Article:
The capital of the Netherlands, Amsterdam is one of Europe’s most popular and interesting tourist cities. The city’s name is known for its colorful and interesting nightlife. Even if you are not interested in the Red Light District, Amsterdam is an important candidate for the list of countries to be seen on your European trip with all its beauties.
Known for its crazy and colorful nightlife, interesting canals, admirable museums, exquisite flower markets and splendid bicycle routes, Amsterdam is a northern city where the sense of entertainment and exploration never slow down. While it was a small fishing town in the 12th century, nowadays it reveals its romantic and bohemian lifestyle with its cute houses, bicycle paths and water channels that encircle the city for kilometers.
Amsterdam is one of the most visited cities in Europe with 4.5 million visitors and 16 million daily tourists visiting its beautiful cobblestone streets every year. When you see so many visitors and the number of people who fall in love with the city, if you wonder where all this popularity comes from, take this cute city on your route.
The foundation of Amsterdam, known as Amstel-reddamme due to its establishment on the banks of the Amstel River, dates back to the 1200s. The region, which came under the sovereignty of the Dutch counts in 1296, began to grow as a city where Protestants and Jews took refuge in order to escape religious pressures for a few centuries, and by the 1600s it became a city where economic prosperity rose.
Amsterdam became one of the most important ports in the world in the 17th century as a result of innovative developments in trade. In the 19th and 20th centuries the city expanded further and many new neighborhoods and suburbs were added.
The canals with a total length of more than 100 km and most of which were designed in the 17th century add a very different and beautiful atmosphere to the city. Amsterdam’s famous canals are included in the UNESCO World Heritage List.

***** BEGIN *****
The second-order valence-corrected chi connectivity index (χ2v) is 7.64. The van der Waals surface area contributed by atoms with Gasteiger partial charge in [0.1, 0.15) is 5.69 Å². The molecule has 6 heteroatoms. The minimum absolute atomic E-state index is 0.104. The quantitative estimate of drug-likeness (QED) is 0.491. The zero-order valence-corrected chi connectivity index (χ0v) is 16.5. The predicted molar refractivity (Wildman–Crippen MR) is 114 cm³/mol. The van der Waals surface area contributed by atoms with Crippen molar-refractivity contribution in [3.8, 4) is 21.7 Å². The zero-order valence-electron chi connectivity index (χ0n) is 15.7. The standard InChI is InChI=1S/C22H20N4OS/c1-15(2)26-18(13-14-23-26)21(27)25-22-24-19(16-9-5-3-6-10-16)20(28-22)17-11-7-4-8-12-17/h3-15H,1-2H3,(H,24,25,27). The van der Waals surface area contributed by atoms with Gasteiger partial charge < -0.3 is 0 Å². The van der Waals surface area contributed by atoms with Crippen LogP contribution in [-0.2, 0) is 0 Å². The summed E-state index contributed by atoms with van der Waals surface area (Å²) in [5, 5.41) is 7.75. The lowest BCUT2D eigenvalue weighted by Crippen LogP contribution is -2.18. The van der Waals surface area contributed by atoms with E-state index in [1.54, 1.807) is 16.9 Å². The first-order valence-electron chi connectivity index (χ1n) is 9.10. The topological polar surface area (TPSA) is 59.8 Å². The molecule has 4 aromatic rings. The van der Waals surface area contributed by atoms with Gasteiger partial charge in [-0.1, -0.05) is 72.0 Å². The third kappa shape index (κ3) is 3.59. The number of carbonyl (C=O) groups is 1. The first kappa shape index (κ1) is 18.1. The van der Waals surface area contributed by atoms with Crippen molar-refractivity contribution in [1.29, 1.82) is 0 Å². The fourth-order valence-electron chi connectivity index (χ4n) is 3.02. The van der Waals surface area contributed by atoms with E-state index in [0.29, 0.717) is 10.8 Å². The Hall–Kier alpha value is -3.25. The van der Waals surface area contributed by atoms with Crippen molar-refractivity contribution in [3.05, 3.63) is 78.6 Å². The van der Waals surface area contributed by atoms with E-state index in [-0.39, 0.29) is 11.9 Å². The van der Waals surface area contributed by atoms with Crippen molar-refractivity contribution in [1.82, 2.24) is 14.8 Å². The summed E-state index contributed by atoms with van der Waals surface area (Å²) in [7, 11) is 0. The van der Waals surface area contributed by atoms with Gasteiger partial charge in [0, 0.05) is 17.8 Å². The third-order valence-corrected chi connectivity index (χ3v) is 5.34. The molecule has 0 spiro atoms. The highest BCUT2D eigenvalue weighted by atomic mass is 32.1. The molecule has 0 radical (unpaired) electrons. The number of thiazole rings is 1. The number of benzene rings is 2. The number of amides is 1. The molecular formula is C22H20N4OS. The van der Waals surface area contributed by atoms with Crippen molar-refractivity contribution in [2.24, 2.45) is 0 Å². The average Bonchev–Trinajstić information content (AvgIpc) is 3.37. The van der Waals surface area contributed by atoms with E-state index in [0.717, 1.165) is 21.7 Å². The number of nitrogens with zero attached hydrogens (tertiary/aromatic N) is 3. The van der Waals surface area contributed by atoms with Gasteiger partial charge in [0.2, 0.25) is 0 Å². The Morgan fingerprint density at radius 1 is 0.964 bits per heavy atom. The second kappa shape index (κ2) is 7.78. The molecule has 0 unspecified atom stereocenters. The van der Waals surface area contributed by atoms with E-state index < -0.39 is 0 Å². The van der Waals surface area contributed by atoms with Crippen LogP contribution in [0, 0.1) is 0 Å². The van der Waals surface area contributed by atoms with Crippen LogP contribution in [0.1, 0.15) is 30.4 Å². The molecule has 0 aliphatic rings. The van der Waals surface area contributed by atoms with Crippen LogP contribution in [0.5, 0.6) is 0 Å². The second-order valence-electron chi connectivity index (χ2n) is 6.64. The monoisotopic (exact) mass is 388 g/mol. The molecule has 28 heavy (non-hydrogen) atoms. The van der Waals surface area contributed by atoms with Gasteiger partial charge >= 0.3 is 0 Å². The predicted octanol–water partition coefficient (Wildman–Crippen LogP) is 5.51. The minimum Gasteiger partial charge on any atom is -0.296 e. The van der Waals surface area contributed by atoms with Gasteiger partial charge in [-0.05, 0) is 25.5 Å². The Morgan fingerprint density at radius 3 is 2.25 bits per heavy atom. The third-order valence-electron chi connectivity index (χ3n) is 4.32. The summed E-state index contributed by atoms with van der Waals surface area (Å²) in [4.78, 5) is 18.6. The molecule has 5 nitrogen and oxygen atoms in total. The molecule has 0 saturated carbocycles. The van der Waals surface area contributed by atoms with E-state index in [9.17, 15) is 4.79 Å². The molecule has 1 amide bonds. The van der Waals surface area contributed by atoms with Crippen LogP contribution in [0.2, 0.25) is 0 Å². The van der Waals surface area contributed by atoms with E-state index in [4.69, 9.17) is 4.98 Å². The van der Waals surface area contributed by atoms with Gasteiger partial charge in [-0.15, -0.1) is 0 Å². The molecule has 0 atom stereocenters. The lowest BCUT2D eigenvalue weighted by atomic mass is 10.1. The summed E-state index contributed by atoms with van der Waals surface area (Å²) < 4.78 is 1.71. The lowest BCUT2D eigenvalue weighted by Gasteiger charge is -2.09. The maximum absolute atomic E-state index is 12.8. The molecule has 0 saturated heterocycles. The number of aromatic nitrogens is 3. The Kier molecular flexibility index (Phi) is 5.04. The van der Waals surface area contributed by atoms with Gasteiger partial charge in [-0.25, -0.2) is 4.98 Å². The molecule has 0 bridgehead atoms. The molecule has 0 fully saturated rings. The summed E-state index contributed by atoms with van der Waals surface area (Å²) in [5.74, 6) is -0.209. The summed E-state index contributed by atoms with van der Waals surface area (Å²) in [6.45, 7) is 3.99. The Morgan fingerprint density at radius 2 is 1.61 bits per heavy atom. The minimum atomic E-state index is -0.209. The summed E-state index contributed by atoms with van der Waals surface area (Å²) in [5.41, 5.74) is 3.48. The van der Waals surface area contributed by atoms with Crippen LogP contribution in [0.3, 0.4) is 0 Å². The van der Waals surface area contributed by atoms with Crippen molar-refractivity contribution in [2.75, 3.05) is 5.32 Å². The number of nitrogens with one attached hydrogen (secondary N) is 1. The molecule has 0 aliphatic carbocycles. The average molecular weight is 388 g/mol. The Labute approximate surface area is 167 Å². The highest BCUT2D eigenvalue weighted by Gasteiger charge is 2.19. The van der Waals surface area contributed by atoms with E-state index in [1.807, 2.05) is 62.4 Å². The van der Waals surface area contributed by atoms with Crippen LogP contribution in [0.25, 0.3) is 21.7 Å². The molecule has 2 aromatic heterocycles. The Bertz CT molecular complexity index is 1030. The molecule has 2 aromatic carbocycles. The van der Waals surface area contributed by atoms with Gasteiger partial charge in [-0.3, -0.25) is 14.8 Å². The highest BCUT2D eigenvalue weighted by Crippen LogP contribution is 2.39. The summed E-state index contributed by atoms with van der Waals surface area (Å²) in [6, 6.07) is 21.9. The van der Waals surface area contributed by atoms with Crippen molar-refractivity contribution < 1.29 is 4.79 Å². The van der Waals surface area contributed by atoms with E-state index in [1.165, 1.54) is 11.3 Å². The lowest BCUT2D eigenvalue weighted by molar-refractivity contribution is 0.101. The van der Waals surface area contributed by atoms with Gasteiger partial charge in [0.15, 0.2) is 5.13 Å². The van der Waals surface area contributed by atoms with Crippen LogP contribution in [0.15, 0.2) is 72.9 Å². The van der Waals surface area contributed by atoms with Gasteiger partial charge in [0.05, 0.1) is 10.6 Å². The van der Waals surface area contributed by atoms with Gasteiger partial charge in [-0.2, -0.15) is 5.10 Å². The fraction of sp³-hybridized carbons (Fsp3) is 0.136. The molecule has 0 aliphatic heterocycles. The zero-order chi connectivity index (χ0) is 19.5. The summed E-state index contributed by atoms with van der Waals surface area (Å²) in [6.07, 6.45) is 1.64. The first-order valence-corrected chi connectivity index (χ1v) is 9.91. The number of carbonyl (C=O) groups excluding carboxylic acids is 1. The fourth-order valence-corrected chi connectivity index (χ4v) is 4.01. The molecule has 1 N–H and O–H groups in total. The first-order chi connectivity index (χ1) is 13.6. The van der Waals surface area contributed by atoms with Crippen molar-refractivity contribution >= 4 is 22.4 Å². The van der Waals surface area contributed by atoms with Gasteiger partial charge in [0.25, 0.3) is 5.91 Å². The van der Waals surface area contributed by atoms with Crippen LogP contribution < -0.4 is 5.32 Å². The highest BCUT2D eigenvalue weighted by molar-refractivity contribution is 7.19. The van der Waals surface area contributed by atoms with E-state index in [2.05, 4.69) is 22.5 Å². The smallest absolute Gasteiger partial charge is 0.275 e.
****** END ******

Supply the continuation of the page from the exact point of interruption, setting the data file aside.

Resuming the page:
Even though Amsterdam is one of the small capitals of the world with a population of 800 thousand people, as the tourism, culture, art and economy center of the country, it hosts guests from 180 different countries.
Places to Visit in Amsterdam
The best known of the sights are within walking distance of Amsterdam Centraal Station, the main station of the city.
The city center is quite small and mostly consists of narrow streets. You can buy city maps sold in many of the bookstores and explore the city on foot. Pay attention to flowing traffic, especially bicycle traffic. If you carelessly step off the sidewalk in Amsterdam, it wouldn’t be a surprise to have a bicycle accident.
Reserve a part of your visit to museums in Amsterdam, one of Europe’s richest cultural and artistic centers with more than fifty museums.
If you want to wander in the Dutch countryside, where you can also see the famous windmills and small fishing towns, you can go to Zaanse Schans, Marken and Volendam.
This is the heart of Amsterdam. It is very lively in both summer and winter. When you look around you can see tourists from all over the world.
With its pleasant ambiance, Dam Square is a place where you may want to take a break after a tiring city tour. Right next to the square is the Royal Palace, which was used as a town hall in the 1600s. Niewe Kerk (New Church), a 15th-century gothic church next to the palace that was converted into the Royal Palace in 1808, is an important building where coronations are held.
On the other side of the square is the National Monument with a 22-meter high obelisk. It was built after World War II to commemorate the victims of the war and as a symbol of freedom. Four male figures representing war, woman and child representing peace, two men representing resistance and howling dogs are depicted alongside other symbols.